EEOC Issues New Guidance Regarding the Use of Arrest and Criminal Records in Employment Decisions

4/26/2012

The Equal Employment Opportunity Commission has issued new guidance for employers regarding the use of arrest and criminal records in employment decisions. The Guidance is effective immediately.

Possession of a criminal record is not protected under Title VII of the Civil Rights Act. As a result, employers may require applicants and employees to provide information about arrests, convictions or incarcerations. However, employers are prohibited from discriminating against individuals because of their sex, race, color, religion, national origin or any other protected category.  The EEOC’s Guidance comes after numerous studies which revealed that an employer’s use of an individual’s criminal history may discriminate against individuals based on race and national origin, specifically African Americans and Hispanics. As a result, the Guidance focuses on employment discrimination based on race and national origin.

According to the Guidance, to avoid discrimination, employers should ensure that their employment policies regarding criminal convictions are “job related and consistent with business necessity.” This means there must be some relationship between the employer’s policies and the successful performance of the job. To determine whether an employer’s exclusion of an applicant or employee based on criminal history is job related, the employer must consider:
 
  • The nature and gravity of the offense
  • The time that has passed since the offense
  • The nature of the job held or sought

The Guidance clarifies the use of arrest records versus conviction records.   Regarding arrests, the fact that an individual was arrested does not establish that he or she has actually engaged in criminal conduct; therefore, an exclusion based on an arrest alone is not job related and consistent with business necessity. According to the Guidance, an employer may make an employment decision based on the conduct underlying an arrest if the conduct makes the individual unfit for the position.  However, the employer should do this only after a thorough investigation of the facts, and the conduct must be relevant for employment purposes. In contrast, the conviction of a crime will usually be sufficient evidence that a person engaged in criminal conduct. However, the Guidance recommends that employers should be cautious not to solely rely on conviction records when making an employment decision.

Because possession of a criminal record is not protected under Title VII, the EEOC will analyze whether employment discrimination occurred based on “disparate treatment” or “disparate impact.” The Guidance provides the following example of disparate treatment: “Title VII disparate treatment liability occurs where the evidence shows that a covered employer rejected an African American applicant based on his criminal record but hired a similarly situated White applicant with a comparable criminal record.” The EEOC will use the following evidence against employers to prove its disparate treatment of certain individuals:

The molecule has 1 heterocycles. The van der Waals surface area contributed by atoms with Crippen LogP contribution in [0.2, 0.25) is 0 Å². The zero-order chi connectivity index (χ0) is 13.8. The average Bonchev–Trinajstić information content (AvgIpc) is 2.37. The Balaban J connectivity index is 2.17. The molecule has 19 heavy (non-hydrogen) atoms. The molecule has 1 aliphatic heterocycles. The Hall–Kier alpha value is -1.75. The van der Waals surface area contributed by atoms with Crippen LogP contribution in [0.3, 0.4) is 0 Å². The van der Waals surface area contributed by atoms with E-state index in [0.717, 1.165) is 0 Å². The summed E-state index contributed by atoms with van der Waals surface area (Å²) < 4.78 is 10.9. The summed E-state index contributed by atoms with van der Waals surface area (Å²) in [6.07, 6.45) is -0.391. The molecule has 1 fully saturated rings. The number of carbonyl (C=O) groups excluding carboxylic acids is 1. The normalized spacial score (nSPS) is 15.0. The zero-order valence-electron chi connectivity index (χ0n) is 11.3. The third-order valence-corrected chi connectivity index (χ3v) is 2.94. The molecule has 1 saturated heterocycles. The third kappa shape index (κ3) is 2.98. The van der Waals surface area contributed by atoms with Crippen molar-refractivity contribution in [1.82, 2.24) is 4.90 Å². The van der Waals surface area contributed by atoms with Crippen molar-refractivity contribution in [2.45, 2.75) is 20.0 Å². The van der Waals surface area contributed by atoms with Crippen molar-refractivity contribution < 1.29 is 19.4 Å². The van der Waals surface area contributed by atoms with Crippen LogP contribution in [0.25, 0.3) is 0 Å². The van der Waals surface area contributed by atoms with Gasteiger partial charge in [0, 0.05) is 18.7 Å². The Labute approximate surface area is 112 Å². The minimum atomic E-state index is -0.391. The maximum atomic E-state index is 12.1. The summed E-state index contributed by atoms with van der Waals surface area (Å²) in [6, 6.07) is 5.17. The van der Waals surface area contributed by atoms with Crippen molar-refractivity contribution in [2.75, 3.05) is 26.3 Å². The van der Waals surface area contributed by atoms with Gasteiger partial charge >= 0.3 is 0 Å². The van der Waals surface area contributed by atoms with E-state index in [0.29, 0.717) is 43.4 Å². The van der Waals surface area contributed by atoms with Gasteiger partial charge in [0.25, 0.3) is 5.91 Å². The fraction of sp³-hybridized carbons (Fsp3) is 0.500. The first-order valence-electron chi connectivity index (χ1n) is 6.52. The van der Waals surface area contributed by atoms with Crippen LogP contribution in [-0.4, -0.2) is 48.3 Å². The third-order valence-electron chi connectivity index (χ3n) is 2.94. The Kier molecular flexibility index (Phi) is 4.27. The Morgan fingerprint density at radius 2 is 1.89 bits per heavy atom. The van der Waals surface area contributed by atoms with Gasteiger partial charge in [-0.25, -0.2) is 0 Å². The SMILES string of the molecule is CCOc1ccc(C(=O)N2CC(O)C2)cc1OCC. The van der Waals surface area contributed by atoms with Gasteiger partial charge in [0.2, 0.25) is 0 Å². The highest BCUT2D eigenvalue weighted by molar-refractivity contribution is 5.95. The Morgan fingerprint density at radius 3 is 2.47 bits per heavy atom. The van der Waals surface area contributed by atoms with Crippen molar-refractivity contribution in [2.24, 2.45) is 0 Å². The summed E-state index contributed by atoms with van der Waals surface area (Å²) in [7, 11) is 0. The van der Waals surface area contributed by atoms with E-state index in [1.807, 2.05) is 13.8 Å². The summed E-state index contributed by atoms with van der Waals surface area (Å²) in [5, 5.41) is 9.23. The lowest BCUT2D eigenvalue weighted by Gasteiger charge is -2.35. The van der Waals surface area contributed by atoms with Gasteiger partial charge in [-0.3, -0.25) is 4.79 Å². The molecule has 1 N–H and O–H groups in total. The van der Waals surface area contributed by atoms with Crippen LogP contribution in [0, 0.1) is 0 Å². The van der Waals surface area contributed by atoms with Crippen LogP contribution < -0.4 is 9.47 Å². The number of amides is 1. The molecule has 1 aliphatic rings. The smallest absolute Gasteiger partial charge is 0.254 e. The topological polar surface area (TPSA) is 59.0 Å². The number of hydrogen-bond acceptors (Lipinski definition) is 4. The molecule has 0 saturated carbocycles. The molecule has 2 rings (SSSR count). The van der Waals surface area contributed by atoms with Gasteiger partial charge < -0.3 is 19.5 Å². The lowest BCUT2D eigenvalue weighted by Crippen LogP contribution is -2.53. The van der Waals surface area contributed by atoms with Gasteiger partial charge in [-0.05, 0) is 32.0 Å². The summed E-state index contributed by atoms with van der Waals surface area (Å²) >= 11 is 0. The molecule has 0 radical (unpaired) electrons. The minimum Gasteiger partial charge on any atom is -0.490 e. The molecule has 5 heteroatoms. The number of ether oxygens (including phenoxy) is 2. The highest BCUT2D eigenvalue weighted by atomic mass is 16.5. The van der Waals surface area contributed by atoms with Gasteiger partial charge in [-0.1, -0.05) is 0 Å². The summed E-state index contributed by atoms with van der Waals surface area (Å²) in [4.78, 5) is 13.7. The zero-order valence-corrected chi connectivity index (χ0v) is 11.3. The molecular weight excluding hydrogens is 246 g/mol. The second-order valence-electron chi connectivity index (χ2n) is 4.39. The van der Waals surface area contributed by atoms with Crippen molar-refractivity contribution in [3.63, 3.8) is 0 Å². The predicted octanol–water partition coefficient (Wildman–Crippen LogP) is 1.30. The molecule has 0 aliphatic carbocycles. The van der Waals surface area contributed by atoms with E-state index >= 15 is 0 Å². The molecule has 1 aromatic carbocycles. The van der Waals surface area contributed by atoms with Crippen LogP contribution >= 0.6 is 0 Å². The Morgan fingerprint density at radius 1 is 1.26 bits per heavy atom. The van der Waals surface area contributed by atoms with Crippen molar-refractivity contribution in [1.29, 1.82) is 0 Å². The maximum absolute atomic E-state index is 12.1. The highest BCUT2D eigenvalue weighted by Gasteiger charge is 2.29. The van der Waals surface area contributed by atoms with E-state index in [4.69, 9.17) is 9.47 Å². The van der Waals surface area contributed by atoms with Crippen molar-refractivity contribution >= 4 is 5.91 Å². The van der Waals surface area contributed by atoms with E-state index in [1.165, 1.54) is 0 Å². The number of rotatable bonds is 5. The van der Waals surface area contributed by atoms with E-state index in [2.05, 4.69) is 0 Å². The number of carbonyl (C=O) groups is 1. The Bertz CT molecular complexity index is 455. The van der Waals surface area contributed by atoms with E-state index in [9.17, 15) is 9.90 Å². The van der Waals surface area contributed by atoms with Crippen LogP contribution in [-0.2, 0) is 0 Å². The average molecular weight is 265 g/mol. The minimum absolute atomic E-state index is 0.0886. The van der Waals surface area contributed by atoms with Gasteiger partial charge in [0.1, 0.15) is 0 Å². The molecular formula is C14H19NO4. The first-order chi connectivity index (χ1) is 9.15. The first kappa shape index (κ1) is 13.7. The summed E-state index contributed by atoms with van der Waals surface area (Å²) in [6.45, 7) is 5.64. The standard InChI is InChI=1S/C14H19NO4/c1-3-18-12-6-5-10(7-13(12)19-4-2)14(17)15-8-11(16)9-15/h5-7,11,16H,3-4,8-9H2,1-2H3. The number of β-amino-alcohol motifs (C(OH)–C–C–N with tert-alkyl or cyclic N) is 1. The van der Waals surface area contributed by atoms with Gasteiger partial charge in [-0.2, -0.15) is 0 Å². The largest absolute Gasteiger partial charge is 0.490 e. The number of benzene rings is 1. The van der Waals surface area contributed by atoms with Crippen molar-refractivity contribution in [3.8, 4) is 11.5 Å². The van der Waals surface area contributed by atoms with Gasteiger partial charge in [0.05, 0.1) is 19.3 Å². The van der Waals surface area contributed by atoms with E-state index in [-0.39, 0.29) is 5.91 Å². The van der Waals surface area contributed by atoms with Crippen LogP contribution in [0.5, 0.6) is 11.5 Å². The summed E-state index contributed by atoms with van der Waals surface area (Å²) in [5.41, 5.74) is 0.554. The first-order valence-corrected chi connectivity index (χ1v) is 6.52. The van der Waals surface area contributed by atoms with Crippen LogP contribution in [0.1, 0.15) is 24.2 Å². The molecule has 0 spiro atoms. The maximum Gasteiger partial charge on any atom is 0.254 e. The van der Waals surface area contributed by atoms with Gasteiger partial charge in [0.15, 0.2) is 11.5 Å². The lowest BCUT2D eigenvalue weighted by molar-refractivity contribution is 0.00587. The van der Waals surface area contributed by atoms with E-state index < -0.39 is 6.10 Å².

• Biased statements that degrade a protected characteristic
  • Inconsistent hiring practices for people who are members of a protected group
  • Treatment of similarly situated individuals who are not a member of the protected group
  • Matched-pair employment testing to reveal treatment of candidates
  • Statistical evidence of individuals hired.

Disparate impact occurs where evidence shows that an employer’s policies or practices disproportionately screen out a Title VII protected group.  For example, disparate impact occurs where employer’s criminal record policy disproportionately screens out African Americans or Hispanics. The EEOC will use the text of the policy or practice, the associated documentation of the policy, and information on how the policy or practice was implemented as evidence of disparate impact.

To avoid these situations, the Guidance provides best practices for employers who use criminal record information. Employers should:
 
  • Eliminate policies or practices that exclude people from employment based on any criminal record
  • Train managers, supervisors and decision-makers about Title VII and its prohibition on employment discrimination
  • Narrowly tailor a policy that screens applicants and employees for criminal conduct to identify essential job requirements and determine specific offenses that would render the individual unfit for the job
  • Limit the time an individual may be excluded from a position because he or she committed a crime
  • Prepare a record of why it developed the policy
  • Document the methods utilized to create the policy

A copy of the Guidance can be found here. If you have questions regarding the EEOC’s Guidance on the Consideration of Arrest and Conviction Records in Employment Decisions Under Title VII or your criminal record policy, then please contact any member of the Labor and Employment Practice Group at the law firm of Warner Norcross & Judd..

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